A new mom in Maryland was horrified to learn she tested positive for opiates after eating a poppy seed bagel the day her daughter was born.
Elizabeth Eden was in labor at a Baltimore County hospital on April 4 when doctors came in with the news.
“I was in labor. I was sitting in the bed. I was having contractions. I was on a Pitocin drip, and the doctor came in and said, ‘You’ve tested positive for opiates,’ ” she told WBAL.
The test results meant that the hospital had to report Eden to the state, which would assign her a case worker to check up on her child after they left the hospital — where she had to stay on hold for an extra five days.
“I said, ‘Well, can you test me again? And, ‘I ate a poppy seed bagel this morning for breakfast,’ and she said, ‘No, you’ve been reported to the state,'” Eden said.
Eden said she heard about people getting false positive readings on drug tests after eating poppy seeds during health classes in school, but didn’t expect it to happen on the day she welcomed her daughter Beatrice.
While the Federal Department of Health and Human Services raised the limit to test positive for opiates to 2,000 nanograms per milliliter in 1998 — which would allow people to eat three poppy seed bagels without issue, according to The Washington Post — Eden’s hospital, St. Joseph Medical Center, still goes by the old limit of 300 nanograms per millimeter.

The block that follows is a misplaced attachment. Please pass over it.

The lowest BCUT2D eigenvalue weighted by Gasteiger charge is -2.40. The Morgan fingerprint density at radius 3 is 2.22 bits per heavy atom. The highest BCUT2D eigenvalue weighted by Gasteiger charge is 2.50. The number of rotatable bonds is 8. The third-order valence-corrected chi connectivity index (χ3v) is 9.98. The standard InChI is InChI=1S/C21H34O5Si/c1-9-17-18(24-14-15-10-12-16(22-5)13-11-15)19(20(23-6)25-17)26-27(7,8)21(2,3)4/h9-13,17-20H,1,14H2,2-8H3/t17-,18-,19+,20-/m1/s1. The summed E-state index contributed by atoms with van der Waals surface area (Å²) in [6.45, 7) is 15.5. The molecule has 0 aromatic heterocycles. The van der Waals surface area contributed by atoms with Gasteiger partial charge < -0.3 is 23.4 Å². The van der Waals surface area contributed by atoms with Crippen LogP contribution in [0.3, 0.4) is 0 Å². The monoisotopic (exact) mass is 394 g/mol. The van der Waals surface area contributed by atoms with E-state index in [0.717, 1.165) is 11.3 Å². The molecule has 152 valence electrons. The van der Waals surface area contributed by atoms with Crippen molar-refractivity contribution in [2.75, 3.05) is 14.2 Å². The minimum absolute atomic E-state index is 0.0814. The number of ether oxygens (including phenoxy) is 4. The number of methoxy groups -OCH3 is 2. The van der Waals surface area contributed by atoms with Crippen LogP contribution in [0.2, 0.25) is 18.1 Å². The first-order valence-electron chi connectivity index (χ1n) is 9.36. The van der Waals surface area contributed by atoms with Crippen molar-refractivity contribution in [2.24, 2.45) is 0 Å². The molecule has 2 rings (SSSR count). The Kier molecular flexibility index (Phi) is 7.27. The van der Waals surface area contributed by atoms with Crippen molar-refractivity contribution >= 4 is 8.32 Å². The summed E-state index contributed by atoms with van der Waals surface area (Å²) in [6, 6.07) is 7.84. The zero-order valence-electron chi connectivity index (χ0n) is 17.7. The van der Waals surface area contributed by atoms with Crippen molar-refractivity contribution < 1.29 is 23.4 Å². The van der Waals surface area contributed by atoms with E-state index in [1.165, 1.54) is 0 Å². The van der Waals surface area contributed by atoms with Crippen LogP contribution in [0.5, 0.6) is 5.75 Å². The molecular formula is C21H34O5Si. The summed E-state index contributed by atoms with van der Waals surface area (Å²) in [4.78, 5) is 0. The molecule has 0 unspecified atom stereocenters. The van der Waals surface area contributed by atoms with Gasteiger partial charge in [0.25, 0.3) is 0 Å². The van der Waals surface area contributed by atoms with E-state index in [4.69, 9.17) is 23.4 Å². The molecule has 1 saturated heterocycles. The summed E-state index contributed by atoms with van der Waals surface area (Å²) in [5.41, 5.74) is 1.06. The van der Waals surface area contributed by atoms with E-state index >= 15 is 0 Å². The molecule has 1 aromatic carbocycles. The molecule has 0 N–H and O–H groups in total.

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Dr. Judith Rossiter-Pratt, the chief of the department of OB-GYN at St. Joseph, explained to WBAL that they prefer the lower number.
“If you set the bar here [at 2,000], you would only identify true positives, but you would but what you would also miss quite a few individuals who did use drugs and were considered screened negative,” Rossiter-Pratt said.
Eden ended up researching how poppy seeds can lead to a false positive and wrote a letter to the hospital explaining the situation, leading her case worker to close her file. But Eden said the entire experience “was traumatizing.”